The recently released paper, “Unpacking Relationships: Instruction and Student Outcomes,” from the American Council on Education, provides a thoughtful overview of evidence-based practices in teaching and how they support student learning. The paper begins with acknowledging the importance of relationships between students and faculty members – a hallmark of the liberal arts experience – as a foundational element of integrating students into the academic culture of higher education. Perhaps of equal, or even greater importance, is the additional recognition of meaningful engagement in learning environments as central to achieving student outcomes.
As more than just a rhetorical framing, the paper’s author, Natasha Jankowski, invites us to consider the question: “What is the relationship between instruction and student outcomes?” While answers to this question may appear obvious, she notes that despite broad awareness of the positive impact of evidence-based teaching practices, faculty members may not always implement these practices in their instruction.
The paper provides us with a valuable opportunity for reflection on our own pedagogy, as we consider the instructional practice areas that play a critical role in contributing to learner success. The five practice areas are clearly described with examples and references to research studies supporting each area, and they include the following:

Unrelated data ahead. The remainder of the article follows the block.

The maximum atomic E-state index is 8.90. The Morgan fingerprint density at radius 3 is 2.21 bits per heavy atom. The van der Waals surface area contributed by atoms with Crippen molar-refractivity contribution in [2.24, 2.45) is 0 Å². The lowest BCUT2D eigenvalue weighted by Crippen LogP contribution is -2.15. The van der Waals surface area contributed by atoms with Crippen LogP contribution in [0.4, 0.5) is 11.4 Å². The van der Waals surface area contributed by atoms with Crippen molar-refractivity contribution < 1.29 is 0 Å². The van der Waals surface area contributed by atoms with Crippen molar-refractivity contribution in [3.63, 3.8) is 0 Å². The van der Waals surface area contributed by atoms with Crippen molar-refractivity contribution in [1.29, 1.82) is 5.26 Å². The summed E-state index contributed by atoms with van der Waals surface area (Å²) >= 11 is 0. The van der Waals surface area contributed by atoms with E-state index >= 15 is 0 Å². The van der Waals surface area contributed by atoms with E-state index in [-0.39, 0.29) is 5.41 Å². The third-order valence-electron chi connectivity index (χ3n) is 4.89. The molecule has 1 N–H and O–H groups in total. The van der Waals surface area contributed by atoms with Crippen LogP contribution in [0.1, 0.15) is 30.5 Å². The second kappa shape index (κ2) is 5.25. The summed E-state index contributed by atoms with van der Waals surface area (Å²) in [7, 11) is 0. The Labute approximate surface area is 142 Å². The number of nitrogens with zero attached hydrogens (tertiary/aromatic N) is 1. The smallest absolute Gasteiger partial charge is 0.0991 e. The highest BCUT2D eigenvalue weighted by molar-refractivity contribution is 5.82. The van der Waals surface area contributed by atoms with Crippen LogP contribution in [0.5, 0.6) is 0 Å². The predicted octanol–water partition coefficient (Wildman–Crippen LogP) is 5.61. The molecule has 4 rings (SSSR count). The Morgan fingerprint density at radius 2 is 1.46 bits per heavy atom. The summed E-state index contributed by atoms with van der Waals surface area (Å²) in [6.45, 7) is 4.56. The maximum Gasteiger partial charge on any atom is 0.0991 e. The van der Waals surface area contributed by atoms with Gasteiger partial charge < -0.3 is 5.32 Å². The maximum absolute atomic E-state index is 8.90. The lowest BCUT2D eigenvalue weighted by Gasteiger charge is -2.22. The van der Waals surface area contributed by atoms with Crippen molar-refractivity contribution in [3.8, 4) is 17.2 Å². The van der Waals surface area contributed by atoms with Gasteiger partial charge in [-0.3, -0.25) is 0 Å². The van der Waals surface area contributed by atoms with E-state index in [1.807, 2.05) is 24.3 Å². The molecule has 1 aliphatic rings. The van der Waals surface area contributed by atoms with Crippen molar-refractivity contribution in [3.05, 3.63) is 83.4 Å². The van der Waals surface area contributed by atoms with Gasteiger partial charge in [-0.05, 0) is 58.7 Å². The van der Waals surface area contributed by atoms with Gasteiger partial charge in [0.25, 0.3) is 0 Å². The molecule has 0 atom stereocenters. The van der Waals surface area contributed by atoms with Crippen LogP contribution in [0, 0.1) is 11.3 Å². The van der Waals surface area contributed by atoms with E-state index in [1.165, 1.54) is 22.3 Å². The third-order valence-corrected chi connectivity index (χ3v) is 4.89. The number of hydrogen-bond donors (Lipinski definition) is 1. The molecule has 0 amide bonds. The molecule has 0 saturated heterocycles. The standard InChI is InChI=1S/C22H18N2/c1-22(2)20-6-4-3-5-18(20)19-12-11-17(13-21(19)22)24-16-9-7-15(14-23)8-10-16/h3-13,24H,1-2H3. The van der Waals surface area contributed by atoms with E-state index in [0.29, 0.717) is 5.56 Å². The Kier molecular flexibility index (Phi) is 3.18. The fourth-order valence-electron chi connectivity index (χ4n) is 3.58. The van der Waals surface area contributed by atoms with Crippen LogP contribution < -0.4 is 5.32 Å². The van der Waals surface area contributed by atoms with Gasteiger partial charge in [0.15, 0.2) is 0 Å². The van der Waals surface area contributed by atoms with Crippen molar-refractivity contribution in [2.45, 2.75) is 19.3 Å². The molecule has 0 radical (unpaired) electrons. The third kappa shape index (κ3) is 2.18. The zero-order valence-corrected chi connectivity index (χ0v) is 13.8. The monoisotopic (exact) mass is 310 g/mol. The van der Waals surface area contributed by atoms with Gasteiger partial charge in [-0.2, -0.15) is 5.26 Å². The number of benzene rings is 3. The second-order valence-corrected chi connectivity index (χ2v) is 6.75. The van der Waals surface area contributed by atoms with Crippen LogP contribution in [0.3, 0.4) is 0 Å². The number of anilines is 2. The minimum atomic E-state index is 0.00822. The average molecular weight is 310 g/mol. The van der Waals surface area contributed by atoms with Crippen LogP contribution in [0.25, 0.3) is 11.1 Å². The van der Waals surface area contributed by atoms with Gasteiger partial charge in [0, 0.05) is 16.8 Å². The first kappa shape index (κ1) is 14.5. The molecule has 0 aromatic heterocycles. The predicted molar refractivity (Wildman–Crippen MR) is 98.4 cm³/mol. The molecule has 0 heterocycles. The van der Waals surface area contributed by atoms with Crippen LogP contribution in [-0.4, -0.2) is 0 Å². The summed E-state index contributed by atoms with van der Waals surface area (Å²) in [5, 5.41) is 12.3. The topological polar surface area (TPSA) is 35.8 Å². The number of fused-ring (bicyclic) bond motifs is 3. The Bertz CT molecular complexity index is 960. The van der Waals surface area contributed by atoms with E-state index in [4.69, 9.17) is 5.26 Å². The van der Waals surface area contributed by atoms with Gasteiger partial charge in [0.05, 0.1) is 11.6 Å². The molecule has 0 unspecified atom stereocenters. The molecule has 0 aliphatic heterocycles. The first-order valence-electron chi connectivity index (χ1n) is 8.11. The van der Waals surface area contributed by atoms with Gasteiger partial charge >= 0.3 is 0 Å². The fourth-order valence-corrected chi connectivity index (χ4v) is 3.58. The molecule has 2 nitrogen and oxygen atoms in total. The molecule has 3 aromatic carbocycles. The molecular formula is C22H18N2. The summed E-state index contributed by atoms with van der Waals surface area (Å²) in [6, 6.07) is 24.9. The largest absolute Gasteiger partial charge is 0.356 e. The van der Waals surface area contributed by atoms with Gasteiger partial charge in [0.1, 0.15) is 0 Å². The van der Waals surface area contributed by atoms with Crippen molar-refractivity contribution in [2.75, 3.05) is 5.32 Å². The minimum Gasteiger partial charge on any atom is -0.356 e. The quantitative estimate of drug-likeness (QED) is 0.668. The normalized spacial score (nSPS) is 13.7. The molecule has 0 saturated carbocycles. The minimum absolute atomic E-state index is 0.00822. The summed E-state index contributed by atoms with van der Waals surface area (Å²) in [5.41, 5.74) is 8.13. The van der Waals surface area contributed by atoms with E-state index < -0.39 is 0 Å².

Transparency – emphasizing the importance of making teaching and learning visible for all students.
Pedagogical Approaches – focus on practices that enhance student learning, involvement and engagement. Additional attention is given to the role of high impact practices in supporting deep learning.
Assessment – recognizing the value of a balanced assessment approach that integrates formative feedback into course design, and providing multiple opportunities for students to demonstrate learning.
Self-regulation – encouraging and supporting learners to reflect not only on what they are learning, but also how they are learning.
Alignment – seen as a design principle that drives toward holistic coherence among content, teaching approach, activities and assessments.
You may find it a helpful exercise to read through the paper and reflect on the practices you already engage in, and to perhaps consider ways of further integrating or refining some practices to enhance student learning.